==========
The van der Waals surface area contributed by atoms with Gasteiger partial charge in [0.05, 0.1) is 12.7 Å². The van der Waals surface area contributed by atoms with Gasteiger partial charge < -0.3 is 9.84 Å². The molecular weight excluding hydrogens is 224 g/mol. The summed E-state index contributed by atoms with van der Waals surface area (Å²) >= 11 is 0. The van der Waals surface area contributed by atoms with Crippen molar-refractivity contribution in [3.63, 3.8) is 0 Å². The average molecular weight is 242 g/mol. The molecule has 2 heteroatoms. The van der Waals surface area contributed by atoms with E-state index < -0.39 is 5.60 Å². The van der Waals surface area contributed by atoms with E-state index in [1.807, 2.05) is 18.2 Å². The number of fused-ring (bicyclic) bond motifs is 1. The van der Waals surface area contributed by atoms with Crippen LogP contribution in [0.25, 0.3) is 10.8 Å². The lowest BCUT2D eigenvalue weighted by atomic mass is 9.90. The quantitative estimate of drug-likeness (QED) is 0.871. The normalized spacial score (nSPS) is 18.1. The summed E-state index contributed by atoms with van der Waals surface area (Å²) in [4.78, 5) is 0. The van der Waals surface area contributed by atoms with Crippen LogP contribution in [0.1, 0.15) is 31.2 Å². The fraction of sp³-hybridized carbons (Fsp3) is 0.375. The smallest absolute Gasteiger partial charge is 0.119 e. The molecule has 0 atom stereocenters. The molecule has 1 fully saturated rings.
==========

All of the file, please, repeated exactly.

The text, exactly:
The van der Waals surface area contributed by atoms with Gasteiger partial charge in [0.05, 0.1) is 12.7 Å². The van der Waals surface area contributed by atoms with Gasteiger partial charge < -0.3 is 9.84 Å². The molecular weight excluding hydrogens is 224 g/mol. The summed E-state index contributed by atoms with van der Waals surface area (Å²) >= 11 is 0. The van der Waals surface area contributed by atoms with Crippen molar-refractivity contribution in [3.63, 3.8) is 0 Å². The average molecular weight is 242 g/mol. The molecule has 2 heteroatoms. The van der Waals surface area contributed by atoms with E-state index < -0.39 is 5.60 Å². The van der Waals surface area contributed by atoms with E-state index in [1.807, 2.05) is 18.2 Å². The number of fused-ring (bicyclic) bond motifs is 1. The van der Waals surface area contributed by atoms with Crippen LogP contribution in [0.25, 0.3) is 10.8 Å². The lowest BCUT2D eigenvalue weighted by atomic mass is 9.90. The quantitative estimate of drug-likeness (QED) is 0.871. The normalized spacial score (nSPS) is 18.1. The summed E-state index contributed by atoms with van der Waals surface area (Å²) in [4.78, 5) is 0. The van der Waals surface area contributed by atoms with Crippen LogP contribution in [0.1, 0.15) is 31.2 Å². The fraction of sp³-hybridized carbons (Fsp3) is 0.375. The smallest absolute Gasteiger partial charge is 0.119 e. The molecule has 0 atom stereocenters. The molecule has 1 fully saturated rings.